Runout on Porter Cable drill press.

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Forum topic by skatefriday posted 01-04-2015 11:58 PM 1345 views 0 times favorited 11 replies Add to Favorites Watch
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417 posts in 1481 days

01-04-2015 11:58 PM

I’m making some cabinet doors using Blum hinges so I
went out, bought an Amana 35mm boring bit from the
local cabinet maker’s supply place, chucked it into my
drill press and discovered that it was so wobbly I couldn’t
hold the material steady.

In the past I’ve never paid much attention as I haven’t really
used the press much and when I have, accuracy wasn’t paramount.

How do I fix this?


11 replies so far

View skatefriday's profile


417 posts in 1481 days

#1 posted 01-05-2015 12:10 AM

And here’s a video with the boring bit installed.

You can see it dances all over that dial.

View dawsonbob's profile


2856 posts in 1754 days

#2 posted 01-05-2015 12:22 AM

If it were me, I would consider taking it back and getting a new one. That’s way out of true. Way out.

-- Mistakes are what pave the road to perfection

View TheFridge's profile


9468 posts in 1485 days

#3 posted 01-05-2015 12:24 AM


-- Shooting down the walls of heartache. Bang bang. I am. The warrior.

View crank49's profile


4030 posts in 2970 days

#4 posted 01-05-2015 12:47 AM

My Harbor Freight drill press beats the crap out of that.

I’d pull the chuck out and clean up the tapered spindle then try to reseat the chuck while spinning.
If that does not fix it I’d be taking that sucker back.
Can’t do any acurrate drilling with that.

View skatefriday's profile


417 posts in 1481 days

#5 posted 01-05-2015 12:59 AM

Unfortunately it’s sat in my garage for a few years prior to
the “hey I’m going to build myself cabinets” folly started, so
unfortunately I don’t think Lowe’s is going to take it back,
even if I could find the receipt.

Any solutions other than toss it and buy a new one? My Grizzly
catalog just arrived a couple days ago. Maybe that’s an omen.

Reseat while spinning? I had a problem a couple years ago
where the chuck came off the spindle while attempting to drill
out some metal. The bit bound, chuck came off. It was hard
after that to get the chuck to stay on, but it’s been on now for
a while.

View crank49's profile


4030 posts in 2970 days

#6 posted 01-05-2015 01:34 AM

Yes, I set it up to run real slow. then turn off and unplug.
Pull the chuck.
Clean both the male and female ends of the tapered spindle/chuck with solvent, WD40, mineral spirits, or whatever I have.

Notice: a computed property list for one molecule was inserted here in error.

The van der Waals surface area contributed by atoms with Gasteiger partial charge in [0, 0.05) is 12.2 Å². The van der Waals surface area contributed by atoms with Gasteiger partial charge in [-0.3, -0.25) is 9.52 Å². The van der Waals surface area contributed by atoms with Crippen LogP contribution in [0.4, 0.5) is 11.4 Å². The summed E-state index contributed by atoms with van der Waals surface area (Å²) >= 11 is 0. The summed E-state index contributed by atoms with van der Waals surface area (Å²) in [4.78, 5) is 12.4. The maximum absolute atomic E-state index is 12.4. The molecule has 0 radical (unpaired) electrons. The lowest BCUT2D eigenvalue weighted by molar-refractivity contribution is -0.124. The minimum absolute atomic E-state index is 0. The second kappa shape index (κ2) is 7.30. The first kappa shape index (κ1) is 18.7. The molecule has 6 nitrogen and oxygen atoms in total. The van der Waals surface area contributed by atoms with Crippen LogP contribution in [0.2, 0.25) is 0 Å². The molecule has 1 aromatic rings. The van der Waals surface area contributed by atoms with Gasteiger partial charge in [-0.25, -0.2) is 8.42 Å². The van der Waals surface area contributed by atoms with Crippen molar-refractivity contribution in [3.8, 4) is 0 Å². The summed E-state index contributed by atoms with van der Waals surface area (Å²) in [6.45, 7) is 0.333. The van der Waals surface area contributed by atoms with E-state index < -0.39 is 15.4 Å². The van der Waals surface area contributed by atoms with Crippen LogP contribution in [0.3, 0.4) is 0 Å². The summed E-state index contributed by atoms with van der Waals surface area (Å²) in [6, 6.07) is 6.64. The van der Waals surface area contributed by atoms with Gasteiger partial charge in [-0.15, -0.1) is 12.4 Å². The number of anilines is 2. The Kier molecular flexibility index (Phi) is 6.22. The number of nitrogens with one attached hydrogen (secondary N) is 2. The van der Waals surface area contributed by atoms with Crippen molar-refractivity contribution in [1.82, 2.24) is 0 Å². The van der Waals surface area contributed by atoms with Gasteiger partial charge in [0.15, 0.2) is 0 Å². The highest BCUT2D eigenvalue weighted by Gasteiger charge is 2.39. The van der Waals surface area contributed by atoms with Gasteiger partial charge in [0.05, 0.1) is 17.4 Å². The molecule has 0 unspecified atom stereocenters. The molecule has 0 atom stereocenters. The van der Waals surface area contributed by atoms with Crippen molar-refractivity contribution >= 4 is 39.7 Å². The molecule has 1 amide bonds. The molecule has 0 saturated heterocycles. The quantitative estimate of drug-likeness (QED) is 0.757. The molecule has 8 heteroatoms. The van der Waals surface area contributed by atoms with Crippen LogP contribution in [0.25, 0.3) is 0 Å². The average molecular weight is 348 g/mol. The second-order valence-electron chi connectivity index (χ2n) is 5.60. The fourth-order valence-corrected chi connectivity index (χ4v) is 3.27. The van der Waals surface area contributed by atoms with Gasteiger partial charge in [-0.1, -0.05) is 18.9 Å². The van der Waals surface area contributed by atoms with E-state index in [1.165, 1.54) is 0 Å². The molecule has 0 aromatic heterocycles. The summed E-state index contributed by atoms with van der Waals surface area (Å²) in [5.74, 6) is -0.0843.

Some folks, at this point put a couple drops very light oil on the taper.
Now I plug in and start the DP without the chuck installed.
Be sure there are no loose clothing, hair, or other body parts in the way and carefully ease the chuck’s taper into the spindle, but not so far that it grabs and starts spinning.
Have a small hard oak board (6×6) ready to slide under the chuck that it can sit on without falling out of the spindle if you let go.
The next part is most important.
Holding the chuck loosely with my left hand I crank the feed down with my right.
Try to hold the chuck still and let the spindle spin against the chuck’s tapered shaft.
This helps to clear any debris out of the mating surfaces.
Gradually apply more pressure to the feed till I can’t hold the chuck any more. Let the chuck go.
Now using the feed I press the chuck onto the board as hard as I can. This seats the chuck into the taper.
At this point I should have a minimum amount of runout. If not, I have an expensive variable speed drum sander.

CAUTION. This is how I solved my runout problem. Not suggesting anybody else should try this.

View firefighterontheside's profile


18180 posts in 1855 days

#7 posted 01-05-2015 01:42 AM

In the meantime, drill your counterbores for the hinges with a handheld drill. That’s what I do anyway. Trying to put a whole door on the drill press table is a pain.

-- Bill M. "People change, walnut doesn't" by Gene.

View Redoak49's profile


3246 posts in 1987 days

#8 posted 01-05-2015 01:46 AM

I check my drill press using a short rod chucked put in the chuck. It appears that the outside of the chuck was only a couple thousandths. Are other bits that bad or just the forstner bit?

View REO's profile


928 posts in 2073 days

#9 posted 01-05-2015 02:31 AM

if the bit seized and the quill was still turning I would bet there is a burr on the mating surfaces. you can clean it up by filing ONLY where you find the burr on the quill and a tapered reamer in the bore of the chuck. or you can use a dremmel in the chuck and again be careful to grind ONLY where the burr is. I dry set chucks. back the jaws all the way open and set the chuck on the taper cover with a block of wood and rap upwards from the bottom of the board with a hammer.

View johnstoneb's profile


2915 posts in 2172 days

#10 posted 01-05-2015 02:59 AM

I think you have something in the chuck jaws preventing the bit from centering. or the bit is bent. You have a lot more movement on the bit than the chuck.

-- Bruce, Boise, ID

View skatefriday's profile


417 posts in 1481 days

#11 posted 01-05-2015 03:05 AM

I have had a bit seize and the chuck stop while the quill and/or spindle is
still turning, note that I’m fuzzy on the difference between the quill
and spindle. The first time it did that a couple years ago, it was difficult
to get the chuck to stay on the spindle.

The Amana bit does have a flat side on the shaft. If I position it so
that the chuck’s mating surfaces do not engage the flat portion of the
shaft then the wobble is significantly reduced, although still present.

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